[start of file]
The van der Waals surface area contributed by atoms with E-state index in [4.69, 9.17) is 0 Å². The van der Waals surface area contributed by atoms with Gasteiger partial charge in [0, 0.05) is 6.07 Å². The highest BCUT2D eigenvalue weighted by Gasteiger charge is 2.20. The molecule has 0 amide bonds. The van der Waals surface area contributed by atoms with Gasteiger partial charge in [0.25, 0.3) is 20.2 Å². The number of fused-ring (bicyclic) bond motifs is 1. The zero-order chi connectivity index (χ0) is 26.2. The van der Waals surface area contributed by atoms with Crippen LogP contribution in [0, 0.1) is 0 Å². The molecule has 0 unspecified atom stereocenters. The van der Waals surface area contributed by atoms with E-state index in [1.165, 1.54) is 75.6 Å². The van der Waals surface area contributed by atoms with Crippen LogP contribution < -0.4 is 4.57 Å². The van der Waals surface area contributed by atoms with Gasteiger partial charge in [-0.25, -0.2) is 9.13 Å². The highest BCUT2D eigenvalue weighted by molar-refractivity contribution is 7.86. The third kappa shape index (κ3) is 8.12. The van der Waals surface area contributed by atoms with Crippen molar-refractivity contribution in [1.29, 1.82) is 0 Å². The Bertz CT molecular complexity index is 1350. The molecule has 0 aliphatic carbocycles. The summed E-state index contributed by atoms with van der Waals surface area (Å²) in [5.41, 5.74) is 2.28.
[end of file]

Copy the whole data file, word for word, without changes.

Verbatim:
The van der Waals surface area contributed by atoms with E-state index in [4.69, 9.17) is 0 Å². The van der Waals surface area contributed by atoms with Gasteiger partial charge in [0, 0.05) is 6.07 Å². The highest BCUT2D eigenvalue weighted by Gasteiger charge is 2.20. The molecule has 0 amide bonds. The van der Waals surface area contributed by atoms with Gasteiger partial charge in [0.25, 0.3) is 20.2 Å². The number of fused-ring (bicyclic) bond motifs is 1. The zero-order chi connectivity index (χ0) is 26.2. The van der Waals surface area contributed by atoms with Crippen LogP contribution in [0, 0.1) is 0 Å². The molecule has 0 unspecified atom stereocenters. The van der Waals surface area contributed by atoms with E-state index in [1.165, 1.54) is 75.6 Å². The van der Waals surface area contributed by atoms with Crippen LogP contribution < -0.4 is 4.57 Å². The van der Waals surface area contributed by atoms with Gasteiger partial charge in [-0.25, -0.2) is 9.13 Å². The highest BCUT2D eigenvalue weighted by molar-refractivity contribution is 7.86. The third kappa shape index (κ3) is 8.12. The van der Waals surface area contributed by atoms with Crippen molar-refractivity contribution in [1.29, 1.82) is 0 Å². The Bertz CT molecular complexity index is 1350. The molecule has 0 aliphatic carbocycles. The summed E-state index contributed by atoms with van der Waals surface area (Å²) in [5.41, 5.74) is 2.28.